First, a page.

Darden PhD Student Accused of Plagiarism

Darden PhD Student Accused of Plagiarism
A second academic paper by a doctoral student at Darden has been retracted because it contains passages from the work of another author (Photograph by George Doyle/Getty Images)
Photograph by George Doyle/Getty Images

Amid allegations of plagiarism, a second academic paper by a doctoral student at Virginia’s Darden School of Business is being retracted.

The Journal of Enterprising Culture is retracting “Understanding the Antecedents to an Entrepreneurial Firm’s Intent to Engage in International Strategic Alliances” by PhD student Eugene Z. Geh, according to Editor Wee-Liang Tan. Three months ago,  the Journal of Business Ethics retracted a second paper by Geh (PDF), saying 16 percent of the work duplicated passages from a 2004 paper published by another author in the Academy of Management Review. Geh’s article, “The ‘Strong’ Versus ‘Weak’ Premise of Stakeholder Legitimacy and the Rhetorical Perspective of Diffusion,” was published in 2012.

The April incident was reported by Retraction Watch, a blog that tracks retractions in academic journals. At the time, Andrew Wicks, director of the Darden doctoral program, told the blog that there was an “extensive investigation” and that “all evidence pointed to an isolated incident that was a mistake rather than a calculated effort to plagiarize.” Wicks added that “no additional action” was taken.

Geh did not respond to e-mails, texts, and phone calls seeking comment; an automatic e-mail reply stated that he was on “medical leave.” Wicks declined to discuss Geh, citing federal legislation prohibiting the release of student educational records without written permission, and Darden Dean Robert Bruner did not respond to a request for comment.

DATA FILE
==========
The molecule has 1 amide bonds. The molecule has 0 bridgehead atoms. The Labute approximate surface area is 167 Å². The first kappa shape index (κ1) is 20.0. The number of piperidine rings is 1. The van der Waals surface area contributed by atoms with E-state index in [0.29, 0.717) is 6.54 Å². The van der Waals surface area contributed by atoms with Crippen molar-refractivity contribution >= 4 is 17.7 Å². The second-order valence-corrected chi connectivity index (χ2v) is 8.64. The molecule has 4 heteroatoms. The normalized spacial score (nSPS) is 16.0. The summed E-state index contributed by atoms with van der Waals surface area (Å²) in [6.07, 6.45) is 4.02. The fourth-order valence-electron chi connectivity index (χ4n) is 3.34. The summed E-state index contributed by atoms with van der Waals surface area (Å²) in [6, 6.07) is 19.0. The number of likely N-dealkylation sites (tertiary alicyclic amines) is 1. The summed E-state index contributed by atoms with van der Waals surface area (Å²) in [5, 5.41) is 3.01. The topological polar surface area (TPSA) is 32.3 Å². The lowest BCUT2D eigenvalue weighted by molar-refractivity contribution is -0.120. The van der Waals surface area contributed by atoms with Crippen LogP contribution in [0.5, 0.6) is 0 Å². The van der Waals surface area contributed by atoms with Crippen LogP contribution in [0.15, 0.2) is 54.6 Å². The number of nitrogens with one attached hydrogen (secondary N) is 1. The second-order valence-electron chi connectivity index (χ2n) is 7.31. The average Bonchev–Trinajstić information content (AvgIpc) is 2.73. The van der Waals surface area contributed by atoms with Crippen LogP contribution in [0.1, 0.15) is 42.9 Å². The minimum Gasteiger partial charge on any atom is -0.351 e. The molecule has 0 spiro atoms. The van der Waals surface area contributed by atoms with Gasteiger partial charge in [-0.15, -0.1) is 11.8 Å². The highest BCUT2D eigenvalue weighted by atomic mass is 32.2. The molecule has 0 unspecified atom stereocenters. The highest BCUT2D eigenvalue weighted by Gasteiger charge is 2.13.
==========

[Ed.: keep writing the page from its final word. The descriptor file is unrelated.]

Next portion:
Darden spokesperson Julie Daum declined to comment on Geh, including whether he is still enrolled in the program, but in a statement said the school “takes all matters of academic integrity with utmost seriousness.”  The school has a policy on research misconduct, which identifies plagiarism as a form of academic misconduct requiring an in-depth investigation that could result in the withdrawal or correction of papers, a reprimand, monitoring of future work, or more severe measures that include termination of employment.

Geh joined the doctoral program in 2009 in the department of Strategy, Entrepreneurship and Ethics. According to his online curriculum vitae (PDF), he received a grade of “distinguished performance” in a dozen courses, including Foundations of Business Ethics. A graduate of Singapore Management University, he has a long list of journal articles and conference papers.

“When it happens two or three times, it’s no longer an accident,” says Bob Sullivan, dean of University of California, San Diego’s Rady School of Management and chairman of the Association to Advance Collegiate Schools of Business. “It really becomes a question of how seriously do we treat this issue of scholarship and research and credibility?”

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